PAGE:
Naming in file systems

Required reading: nami() and associated functions, sysfile.c.

why do you want names as part of your storage system?
  hard for users/apps to keep track of disk addrs
  directories aid scaling, avoid name conflicts
  security / consistency are easier with an abstract interface
  pathnames: x, 828/x, /usr/rtm/828/x
  directory tree with root at /
  special entries in each directory: ., ..
  current working directory (cwd)
    cat 828/x
    cd 828 ; cat x
    per process
  name ops: open(), chdir(), creat(), mkdir(), unlink(), link()
some implications of interface
  could I implement by putting file info in directory entry?
    this is how DOS / early Windows FAT file system worked
  ln a b ; rm a ; cat b
  fd = open("x"); unlink("x"); write(fd, "z", 1);
  mkdir d ; cd d ; rmdir ../d
  so underlying file has existence independent of name
  thus i-nodes
  a dirent contains a name and an i-number
    dirent does *not* contain the file info
removing a directory
  only allowed if you first remove contents
    otherwise allocated but un-nameable i-nodes
    can't remove a file with no name!
  thus recursive rm -rf
    remove directory contents (recursively)
    then remove empty directory
hard links
  mkdir d
  ln d d/x
  rm -rf d
  will the rm ever finish?
  how can we deal with this?
    you are not allowed to hard-link to a directory
    thus there can be no cycles, so rm -rf will finish
symbolic links are allowed for directories
  ln -s d d/x
  the symbolic link doesn't prevent removal of pointed-to file/dir
  and symbolic link can be removed w/o worrying about what it points to
  consequence: symlink lookups can fail

xv6 file system naming implementation

disk structure (sheet 31)
  dirent contains name/i-number pairs
  IBLOCK(inum) turns i-num into disk block of i-node
on-disk i-node
  type is DIR, FILE, or 0 (free)
  nlink is link count -- # of dir entries pointing to this i-num
    this is for "ln a b ; rm a" 
    link count can be zero for non-free file! why?
in-core i-node structure (sheet 32)
  ref is # in-core references
    FDs, CWDs, some transient references in namei()
    iget() / iput() (sheet 38)
  I_BUSY ilock() / iunlock()
namei() looks up names (sheet 43)
  turns a pathname into an in-core inode pointer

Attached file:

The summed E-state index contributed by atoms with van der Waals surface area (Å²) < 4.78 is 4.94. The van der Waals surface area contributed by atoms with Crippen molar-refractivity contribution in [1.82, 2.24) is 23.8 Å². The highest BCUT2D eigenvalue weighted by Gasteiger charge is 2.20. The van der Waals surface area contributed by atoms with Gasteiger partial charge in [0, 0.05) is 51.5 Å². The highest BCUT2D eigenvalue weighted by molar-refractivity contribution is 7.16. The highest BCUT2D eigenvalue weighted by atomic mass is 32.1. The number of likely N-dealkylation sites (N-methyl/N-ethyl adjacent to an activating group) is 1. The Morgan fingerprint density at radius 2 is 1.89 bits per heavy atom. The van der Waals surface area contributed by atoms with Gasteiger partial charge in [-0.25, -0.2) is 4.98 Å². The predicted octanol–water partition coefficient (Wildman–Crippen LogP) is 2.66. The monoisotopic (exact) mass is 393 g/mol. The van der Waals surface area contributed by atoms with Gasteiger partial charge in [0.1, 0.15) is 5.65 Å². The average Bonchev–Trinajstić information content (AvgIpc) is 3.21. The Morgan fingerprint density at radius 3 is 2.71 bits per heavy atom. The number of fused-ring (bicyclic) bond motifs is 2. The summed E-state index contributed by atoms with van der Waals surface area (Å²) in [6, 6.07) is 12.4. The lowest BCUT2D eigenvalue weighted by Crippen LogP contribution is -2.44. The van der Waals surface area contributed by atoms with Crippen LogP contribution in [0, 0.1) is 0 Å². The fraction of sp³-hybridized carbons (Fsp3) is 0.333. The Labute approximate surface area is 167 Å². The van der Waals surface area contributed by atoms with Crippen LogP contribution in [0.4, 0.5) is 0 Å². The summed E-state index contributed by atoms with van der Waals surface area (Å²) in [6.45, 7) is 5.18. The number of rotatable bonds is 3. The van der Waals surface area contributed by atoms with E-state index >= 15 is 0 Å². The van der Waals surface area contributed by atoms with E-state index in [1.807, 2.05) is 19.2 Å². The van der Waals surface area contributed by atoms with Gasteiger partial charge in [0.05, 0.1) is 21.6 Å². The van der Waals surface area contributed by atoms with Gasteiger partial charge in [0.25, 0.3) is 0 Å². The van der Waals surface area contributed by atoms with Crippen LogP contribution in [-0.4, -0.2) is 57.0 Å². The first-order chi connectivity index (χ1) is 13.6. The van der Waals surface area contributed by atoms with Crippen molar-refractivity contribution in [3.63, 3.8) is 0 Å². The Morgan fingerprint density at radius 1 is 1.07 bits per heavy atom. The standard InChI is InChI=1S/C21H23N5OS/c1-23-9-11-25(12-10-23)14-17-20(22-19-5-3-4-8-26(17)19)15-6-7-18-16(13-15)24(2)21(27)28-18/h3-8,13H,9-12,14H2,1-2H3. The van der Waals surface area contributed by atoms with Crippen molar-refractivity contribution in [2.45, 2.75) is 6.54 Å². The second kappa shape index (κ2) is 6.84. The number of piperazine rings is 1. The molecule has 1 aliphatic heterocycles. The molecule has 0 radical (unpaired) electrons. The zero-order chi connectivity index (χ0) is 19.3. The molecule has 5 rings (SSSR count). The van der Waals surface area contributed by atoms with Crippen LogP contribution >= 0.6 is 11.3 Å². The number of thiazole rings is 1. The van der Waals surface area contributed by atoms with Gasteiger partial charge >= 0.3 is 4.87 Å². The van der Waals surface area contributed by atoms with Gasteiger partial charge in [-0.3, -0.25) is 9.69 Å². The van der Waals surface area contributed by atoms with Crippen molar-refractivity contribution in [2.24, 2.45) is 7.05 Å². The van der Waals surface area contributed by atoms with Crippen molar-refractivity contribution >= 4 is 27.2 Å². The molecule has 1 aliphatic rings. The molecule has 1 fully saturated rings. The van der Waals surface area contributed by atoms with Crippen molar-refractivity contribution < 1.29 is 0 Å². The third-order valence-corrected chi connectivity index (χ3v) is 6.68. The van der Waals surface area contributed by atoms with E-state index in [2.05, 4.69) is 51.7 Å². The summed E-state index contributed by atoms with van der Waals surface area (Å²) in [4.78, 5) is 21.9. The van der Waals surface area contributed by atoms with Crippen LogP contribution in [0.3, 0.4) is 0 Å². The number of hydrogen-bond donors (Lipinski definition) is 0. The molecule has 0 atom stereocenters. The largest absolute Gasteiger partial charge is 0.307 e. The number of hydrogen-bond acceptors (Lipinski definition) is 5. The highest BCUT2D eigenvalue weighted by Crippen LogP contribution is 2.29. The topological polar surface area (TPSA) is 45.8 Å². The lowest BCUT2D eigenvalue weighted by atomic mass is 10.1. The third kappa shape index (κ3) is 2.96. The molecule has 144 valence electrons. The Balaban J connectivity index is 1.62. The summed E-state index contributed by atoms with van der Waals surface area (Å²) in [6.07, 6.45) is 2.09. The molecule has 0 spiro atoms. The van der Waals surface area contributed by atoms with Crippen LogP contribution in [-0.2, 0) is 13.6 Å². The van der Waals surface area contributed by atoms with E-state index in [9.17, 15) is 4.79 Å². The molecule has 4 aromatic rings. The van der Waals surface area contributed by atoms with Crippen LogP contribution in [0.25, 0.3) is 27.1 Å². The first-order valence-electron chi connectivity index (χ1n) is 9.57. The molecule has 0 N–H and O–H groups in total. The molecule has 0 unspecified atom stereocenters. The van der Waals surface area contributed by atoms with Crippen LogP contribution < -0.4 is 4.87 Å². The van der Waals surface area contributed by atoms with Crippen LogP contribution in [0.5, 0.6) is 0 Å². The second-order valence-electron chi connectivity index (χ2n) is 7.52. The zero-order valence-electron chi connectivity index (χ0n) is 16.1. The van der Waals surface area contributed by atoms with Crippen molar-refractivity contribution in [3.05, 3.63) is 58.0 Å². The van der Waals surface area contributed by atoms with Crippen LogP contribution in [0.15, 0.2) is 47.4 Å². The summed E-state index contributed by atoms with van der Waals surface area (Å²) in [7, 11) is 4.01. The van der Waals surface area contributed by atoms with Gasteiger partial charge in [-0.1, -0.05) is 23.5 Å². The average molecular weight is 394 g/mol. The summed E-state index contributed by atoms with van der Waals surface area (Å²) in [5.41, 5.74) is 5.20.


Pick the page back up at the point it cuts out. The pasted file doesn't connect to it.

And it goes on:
three uses:
    read-only (open, chdir)
    create -- you really want the parent directory
    delete -- ""
  aux functions: dirlookup() and dirlink()
    used by callers during create and delete
what makes name lookup tricky?
  create/create race
  lookup/delete race
    either unlink or rmdir
    is someone freeing/reallocating an inode we're using / about to use?
    particularly while looking up i-number from dirent
  some obvious locking schemes don't work:
    namei(d1/d2/f) -> ilock(d1) ; ilock(d2) ; iunlock(d1)
    no! deadlock.
    or namei(./d) and namei(./..) (where CWD is d)

V6 code examples


Plenty of complexity here just to keep naming data structures internally consistent in the face of concurrency.

Much that is useful for programs also: concurrent creates do something reasonable, your open file doesn't die just because someone renames the file, etc.

Sadly, the design is not perfect if you want to write secure privileged code.

  a name can change meaning underfoot
  suppose root periodically cleans up /tmp
    rm /tmp/* /tmp/*/*
  that's really two steps:
    generate a list of all files
    unlink() each one
  attacker could:
    mkdir /tmp/d
    cp /dev/null /tmp/d/passwd
    wait until root about to rm /etc/d/passwd...
    rm -rf /tmp/d
    ln -s /etc /tmp/d
  called "time of check to time of use" (TOCTTOU) bug
    they are fairly common and could be reduced by a better API
Link, unlink, chdir, mount, umount could have taken file descriptors instead of their path argument. In fact, this would get rid of some possible race conditions (some of which have security implications, TOCTTOU). However, this would require that the current working directory be remembered by the process.

Next lecture we'll think about how to maintain (really regain) consistency if there's a power failure or crash in the middle of the FS code updating the disk!